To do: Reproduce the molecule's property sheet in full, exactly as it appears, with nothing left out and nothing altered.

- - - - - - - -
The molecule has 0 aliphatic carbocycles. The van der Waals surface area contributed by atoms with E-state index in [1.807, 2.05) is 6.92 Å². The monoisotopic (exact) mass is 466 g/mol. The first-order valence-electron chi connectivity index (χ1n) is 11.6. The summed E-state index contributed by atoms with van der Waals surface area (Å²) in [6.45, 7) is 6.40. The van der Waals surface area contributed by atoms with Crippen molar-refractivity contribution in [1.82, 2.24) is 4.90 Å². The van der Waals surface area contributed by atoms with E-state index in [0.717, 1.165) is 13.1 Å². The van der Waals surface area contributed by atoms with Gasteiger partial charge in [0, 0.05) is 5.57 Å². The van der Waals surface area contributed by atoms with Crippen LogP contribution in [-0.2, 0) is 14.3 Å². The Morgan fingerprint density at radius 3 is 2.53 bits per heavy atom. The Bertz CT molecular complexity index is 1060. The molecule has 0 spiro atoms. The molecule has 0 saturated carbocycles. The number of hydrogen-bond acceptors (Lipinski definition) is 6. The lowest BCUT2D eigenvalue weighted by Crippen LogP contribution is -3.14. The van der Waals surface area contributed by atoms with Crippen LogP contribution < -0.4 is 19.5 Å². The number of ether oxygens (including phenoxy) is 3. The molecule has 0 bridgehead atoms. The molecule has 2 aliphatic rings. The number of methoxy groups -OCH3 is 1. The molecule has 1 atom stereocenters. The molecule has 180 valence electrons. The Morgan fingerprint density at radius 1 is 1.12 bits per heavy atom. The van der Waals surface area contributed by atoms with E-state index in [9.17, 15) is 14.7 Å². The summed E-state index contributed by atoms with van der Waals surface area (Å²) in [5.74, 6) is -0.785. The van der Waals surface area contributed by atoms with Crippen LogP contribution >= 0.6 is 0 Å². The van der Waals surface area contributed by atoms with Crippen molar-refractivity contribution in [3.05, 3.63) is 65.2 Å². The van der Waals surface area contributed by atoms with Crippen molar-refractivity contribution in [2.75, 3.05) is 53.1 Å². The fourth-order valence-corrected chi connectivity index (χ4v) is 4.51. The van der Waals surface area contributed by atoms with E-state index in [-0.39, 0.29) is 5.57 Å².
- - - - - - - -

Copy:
The molecule has 0 aliphatic carbocycles. The van der Waals surface area contributed by atoms with E-state index in [1.807, 2.05) is 6.92 Å². The monoisotopic (exact) mass is 466 g/mol. The first-order valence-electron chi connectivity index (χ1n) is 11.6. The summed E-state index contributed by atoms with van der Waals surface area (Å²) in [6.45, 7) is 6.40. The van der Waals surface area contributed by atoms with Crippen molar-refractivity contribution in [1.82, 2.24) is 4.90 Å². The van der Waals surface area contributed by atoms with E-state index in [0.717, 1.165) is 13.1 Å². The van der Waals surface area contributed by atoms with Gasteiger partial charge in [0, 0.05) is 5.57 Å². The van der Waals surface area contributed by atoms with Crippen LogP contribution in [-0.2, 0) is 14.3 Å². The Morgan fingerprint density at radius 3 is 2.53 bits per heavy atom. The Bertz CT molecular complexity index is 1060. The molecule has 0 spiro atoms. The molecule has 0 saturated carbocycles. The number of hydrogen-bond acceptors (Lipinski definition) is 6. The lowest BCUT2D eigenvalue weighted by Crippen LogP contribution is -3.14. The van der Waals surface area contributed by atoms with Crippen LogP contribution < -0.4 is 19.5 Å². The number of ether oxygens (including phenoxy) is 3. The molecule has 0 bridgehead atoms. The molecule has 2 aliphatic rings. The number of methoxy groups -OCH3 is 1. The molecule has 1 atom stereocenters. The molecule has 180 valence electrons. The Morgan fingerprint density at radius 1 is 1.12 bits per heavy atom. The van der Waals surface area contributed by atoms with E-state index in [9.17, 15) is 14.7 Å². The summed E-state index contributed by atoms with van der Waals surface area (Å²) in [5.74, 6) is -0.785. The van der Waals surface area contributed by atoms with Crippen LogP contribution >= 0.6 is 0 Å². The van der Waals surface area contributed by atoms with Crippen molar-refractivity contribution in [3.05, 3.63) is 65.2 Å². The van der Waals surface area contributed by atoms with Crippen molar-refractivity contribution in [2.75, 3.05) is 53.1 Å². The fourth-order valence-corrected chi connectivity index (χ4v) is 4.51. The van der Waals surface area contributed by atoms with E-state index in [-0.39, 0.29) is 5.57 Å².